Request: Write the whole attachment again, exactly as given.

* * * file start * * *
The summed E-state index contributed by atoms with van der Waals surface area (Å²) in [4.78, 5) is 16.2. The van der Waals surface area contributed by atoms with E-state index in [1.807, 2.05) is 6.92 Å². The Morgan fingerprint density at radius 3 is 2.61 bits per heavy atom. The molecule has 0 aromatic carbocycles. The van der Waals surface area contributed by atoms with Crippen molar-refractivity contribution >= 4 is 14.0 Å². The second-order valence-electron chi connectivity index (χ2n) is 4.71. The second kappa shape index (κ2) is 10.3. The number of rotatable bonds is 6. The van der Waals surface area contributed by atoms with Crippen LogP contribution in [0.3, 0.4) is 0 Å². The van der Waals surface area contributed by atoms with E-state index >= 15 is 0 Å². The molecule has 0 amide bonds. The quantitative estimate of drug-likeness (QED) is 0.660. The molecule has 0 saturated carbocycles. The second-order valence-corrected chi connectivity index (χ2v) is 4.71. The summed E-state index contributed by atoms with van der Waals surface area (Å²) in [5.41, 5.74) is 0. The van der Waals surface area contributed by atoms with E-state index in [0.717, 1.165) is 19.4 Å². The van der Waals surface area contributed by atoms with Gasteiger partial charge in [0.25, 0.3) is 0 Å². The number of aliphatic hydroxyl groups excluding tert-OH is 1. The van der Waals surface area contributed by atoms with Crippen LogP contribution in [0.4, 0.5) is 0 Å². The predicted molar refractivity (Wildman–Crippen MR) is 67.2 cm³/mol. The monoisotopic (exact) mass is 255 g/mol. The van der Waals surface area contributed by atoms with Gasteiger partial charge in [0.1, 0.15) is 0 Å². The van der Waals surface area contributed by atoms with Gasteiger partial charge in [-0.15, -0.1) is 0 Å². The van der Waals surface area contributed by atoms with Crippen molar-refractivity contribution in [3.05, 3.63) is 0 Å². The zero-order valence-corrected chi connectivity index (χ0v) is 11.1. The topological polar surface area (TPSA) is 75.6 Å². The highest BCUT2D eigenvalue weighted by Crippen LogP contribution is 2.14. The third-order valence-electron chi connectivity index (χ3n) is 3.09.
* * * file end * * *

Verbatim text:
The summed E-state index contributed by atoms with van der Waals surface area (Å²) in [4.78, 5) is 16.2. The van der Waals surface area contributed by atoms with E-state index in [1.807, 2.05) is 6.92 Å². The Morgan fingerprint density at radius 3 is 2.61 bits per heavy atom. The molecule has 0 aromatic carbocycles. The van der Waals surface area contributed by atoms with Crippen molar-refractivity contribution >= 4 is 14.0 Å². The second-order valence-electron chi connectivity index (χ2n) is 4.71. The second kappa shape index (κ2) is 10.3. The number of rotatable bonds is 6. The van der Waals surface area contributed by atoms with Crippen LogP contribution in [0.3, 0.4) is 0 Å². The van der Waals surface area contributed by atoms with E-state index >= 15 is 0 Å². The molecule has 0 amide bonds. The quantitative estimate of drug-likeness (QED) is 0.660. The molecule has 0 saturated carbocycles. The second-order valence-corrected chi connectivity index (χ2v) is 4.71. The summed E-state index contributed by atoms with van der Waals surface area (Å²) in [5.41, 5.74) is 0. The van der Waals surface area contributed by atoms with E-state index in [0.717, 1.165) is 19.4 Å². The van der Waals surface area contributed by atoms with Gasteiger partial charge in [0.25, 0.3) is 0 Å². The number of aliphatic hydroxyl groups excluding tert-OH is 1. The van der Waals surface area contributed by atoms with Crippen LogP contribution in [0.4, 0.5) is 0 Å². The predicted molar refractivity (Wildman–Crippen MR) is 67.2 cm³/mol. The monoisotopic (exact) mass is 255 g/mol. The van der Waals surface area contributed by atoms with Gasteiger partial charge in [0.1, 0.15) is 0 Å². The van der Waals surface area contributed by atoms with Gasteiger partial charge in [-0.15, -0.1) is 0 Å². The van der Waals surface area contributed by atoms with Crippen molar-refractivity contribution in [3.05, 3.63) is 0 Å². The zero-order valence-corrected chi connectivity index (χ0v) is 11.1. The topological polar surface area (TPSA) is 75.6 Å². The highest BCUT2D eigenvalue weighted by Crippen LogP contribution is 2.14. The third-order valence-electron chi connectivity index (χ3n) is 3.09.